Friday, 11 December 2015

The Pony Book Collectors 1

I'm starting a new occasional series on people who collect pony books. I am also fascinated by other people's collections, because no two pony book collections are the same.

Today's interviewee is Fiona Williams from Canada. I sold several books to Fiona during my bookselling career, and also snaffled one from under her nose recently, as you'll find out.

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JB: When did you start your collection?


FW: My collection basically started when I was a child in the 1960s, as I've still got most of my pony books. I re-started it in the mid 1980s when I found some titles I didn't have going cheap in the second hand shops. Nowadays I do almost all of my book shopping on-line.


JB: Why did you decide to collect pony books?

FW: Nostalgia, really. I wanted to own some of the titles I'd always wanted to read as a kid, or had only read a library copy.


JB: Do you collect anything else?

FW:  Yes. I have an almost complete set of Georgette Heyer hardcovers, and an almost complete set of Elizabeth Goudge hardcovers. I also have most of the Thelwell books in hardcover. I've also got quite a number of the juvenile historicals I read as a child, by such authors as Cynthia Harnett, Geoffrey Trease, Laura Ingalls Wilder and Eloise Jarvis McGraw. I've also got a fair number of antique reference books, many with absolutely gorgeous colour plates. Most of those date between about 1900 to about 1935.



JB: What is your best find?

FW: I've had a number of "best finds", but one that sticks out among the pony books would be about half a dozen Marguerite Henry hardcovers going for 75% off in a store which was closing down.


JB: Is your collection aimed at anything in particular – eg, a particular author/time span?

FW: Most of my pony books were published prior to 1980, with the majority being prior to 1970. I'm not quite so interested in the more modern stuff, although I do have a few. In the past few years, I've mainly been collecting hardcovers, preferably with dust jackets. Many of these are replacements for earlier paperbacks, which had been falling apart. Also, far too many of the paperbacks had been abridged, and I want complete original versions. Living in Canada, I do have both American and British titles.


JB: Do you try and keep your collection within bounds, or is it anything goes?
FW: Basically anything goes, although I do try frantically to keep it within the bounds of the available bookshelf space. That's kind of a losing battle, as many of my books are double shelved, with the paperbacks at the back.


JB: Where does your collection live?

FW: The pony books live in my bedroom. I have a corner shelving unit in there comprising twelve shelves, six on either side. They have to share that space with other genres, though.


JB: Is there one that got away?

FW: Yes, you beat me out in an eBay auction for a copy of Joanna Cannan's More Ponies for Jean, in hardcover with dust jacket a while ago. I'm glad to report that I have recently found another going fairly cheaply at $25.00, although it isn't in quite such good condition as the one you got.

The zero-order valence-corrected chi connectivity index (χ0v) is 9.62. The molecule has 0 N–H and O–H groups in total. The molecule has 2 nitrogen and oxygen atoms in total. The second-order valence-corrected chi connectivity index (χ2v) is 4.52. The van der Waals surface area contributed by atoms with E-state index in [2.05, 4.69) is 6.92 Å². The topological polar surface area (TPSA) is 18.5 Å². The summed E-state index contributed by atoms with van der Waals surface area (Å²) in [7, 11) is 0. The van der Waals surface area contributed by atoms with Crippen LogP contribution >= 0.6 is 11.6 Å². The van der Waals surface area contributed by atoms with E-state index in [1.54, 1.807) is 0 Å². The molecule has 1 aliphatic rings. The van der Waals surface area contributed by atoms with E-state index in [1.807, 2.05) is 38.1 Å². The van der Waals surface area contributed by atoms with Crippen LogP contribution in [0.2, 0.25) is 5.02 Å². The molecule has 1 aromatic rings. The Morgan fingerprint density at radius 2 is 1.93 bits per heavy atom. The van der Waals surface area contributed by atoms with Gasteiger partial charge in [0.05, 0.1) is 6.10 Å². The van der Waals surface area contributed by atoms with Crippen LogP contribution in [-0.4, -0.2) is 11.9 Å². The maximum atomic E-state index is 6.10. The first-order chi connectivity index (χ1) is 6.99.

This is not that copy...
JB: What is your most treasured book?

FW: That's an incredibly difficult question to answer. Is it my complete set of Jill books in hard cover with dust jackets? Is it my almost complete set of Pullein-Thompson hardcovers with dustjackets? Maybe my Walter Farley hard covers? Or is it my 8 volume miniature set of Shakespeare that was published in 1852 and has been in my family since new? Probably the latter. I've never ever seen another set like it, and I've been booking for years. I tried to have it valued once, and the valuer gave me what I suspect was a seriously low ball figure, and then promptly offered to buy it.


JB: What book would you be happiest to see under the Christmas tree?

FW: Right now that would be a toss up between a hard cover copy with dust jacket of For Want of a Saddle, which would complete my early Pullein-Thompson collection, or Joanna Cannan's Another Pony for Jean, also in hard cover with dust jacket.

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Thank you very much Fiona! I hope you have an excellent Christmas, and promise you I am well and truly out of the market for Another Pony for Jean.

3 comments:

Christina Wilsdon said...

How fun! Makes you want to move into someone's home for a week and read all their books. Oh dear, I know that sounds stalker-ish, and that's not what I meant :)

Goldielover said...

Gah, I was hoping Jane would catch that typo I made. I spotted it right after I hit send when replying to her questionnaire.

And Christina, I fully understand about wanting to see other people's collections. If I go into someone's house and they have a lot of books, it isn't usually too long before I'm edging towards the shelves to take a peek at what they have. Sadly, not so many people seem to do that these days. The bedroom bookshelves mentioned above are not my only ones - many more books are on the living room shelves, and all to often I get people asking why don't I just get a Kindle instead. I do have one, but it could never replace the look and feel of an older book.

Jane Badger said...

Nope - not concentrating I'm afraid!